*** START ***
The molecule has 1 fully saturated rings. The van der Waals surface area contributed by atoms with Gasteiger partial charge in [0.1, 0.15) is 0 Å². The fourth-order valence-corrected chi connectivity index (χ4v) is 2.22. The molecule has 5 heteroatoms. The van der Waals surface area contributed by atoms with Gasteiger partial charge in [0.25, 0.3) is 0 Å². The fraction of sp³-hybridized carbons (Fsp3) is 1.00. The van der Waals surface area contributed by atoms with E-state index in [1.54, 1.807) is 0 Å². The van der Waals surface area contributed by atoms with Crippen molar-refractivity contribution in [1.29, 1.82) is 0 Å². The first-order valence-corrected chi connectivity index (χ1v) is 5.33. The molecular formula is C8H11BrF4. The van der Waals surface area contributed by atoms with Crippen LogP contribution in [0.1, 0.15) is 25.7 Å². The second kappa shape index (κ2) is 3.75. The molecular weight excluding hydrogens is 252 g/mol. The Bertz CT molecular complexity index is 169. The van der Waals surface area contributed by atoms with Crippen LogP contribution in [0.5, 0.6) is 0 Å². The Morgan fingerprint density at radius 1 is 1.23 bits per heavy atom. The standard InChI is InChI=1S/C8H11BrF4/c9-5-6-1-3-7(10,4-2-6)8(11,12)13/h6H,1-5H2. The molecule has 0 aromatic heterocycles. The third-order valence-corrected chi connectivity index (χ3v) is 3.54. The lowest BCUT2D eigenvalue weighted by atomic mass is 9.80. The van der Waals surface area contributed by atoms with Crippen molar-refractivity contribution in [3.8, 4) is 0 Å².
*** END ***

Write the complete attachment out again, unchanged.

The molecule has 1 fully saturated rings. The van der Waals surface area contributed by atoms with Gasteiger partial charge in [0.1, 0.15) is 0 Å². The fourth-order valence-corrected chi connectivity index (χ4v) is 2.22. The molecule has 5 heteroatoms. The van der Waals surface area contributed by atoms with Gasteiger partial charge in [0.25, 0.3) is 0 Å². The fraction of sp³-hybridized carbons (Fsp3) is 1.00. The van der Waals surface area contributed by atoms with E-state index in [1.54, 1.807) is 0 Å². The van der Waals surface area contributed by atoms with Crippen molar-refractivity contribution in [1.29, 1.82) is 0 Å². The first-order valence-corrected chi connectivity index (χ1v) is 5.33. The molecular formula is C8H11BrF4. The van der Waals surface area contributed by atoms with Crippen LogP contribution in [0.1, 0.15) is 25.7 Å². The second kappa shape index (κ2) is 3.75. The molecular weight excluding hydrogens is 252 g/mol. The Bertz CT molecular complexity index is 169. The van der Waals surface area contributed by atoms with Crippen LogP contribution in [0.5, 0.6) is 0 Å². The Morgan fingerprint density at radius 1 is 1.23 bits per heavy atom. The standard InChI is InChI=1S/C8H11BrF4/c9-5-6-1-3-7(10,4-2-6)8(11,12)13/h6H,1-5H2. The molecule has 0 aromatic heterocycles. The third-order valence-corrected chi connectivity index (χ3v) is 3.54. The lowest BCUT2D eigenvalue weighted by atomic mass is 9.80. The van der Waals surface area contributed by atoms with Crippen molar-refractivity contribution in [3.8, 4) is 0 Å².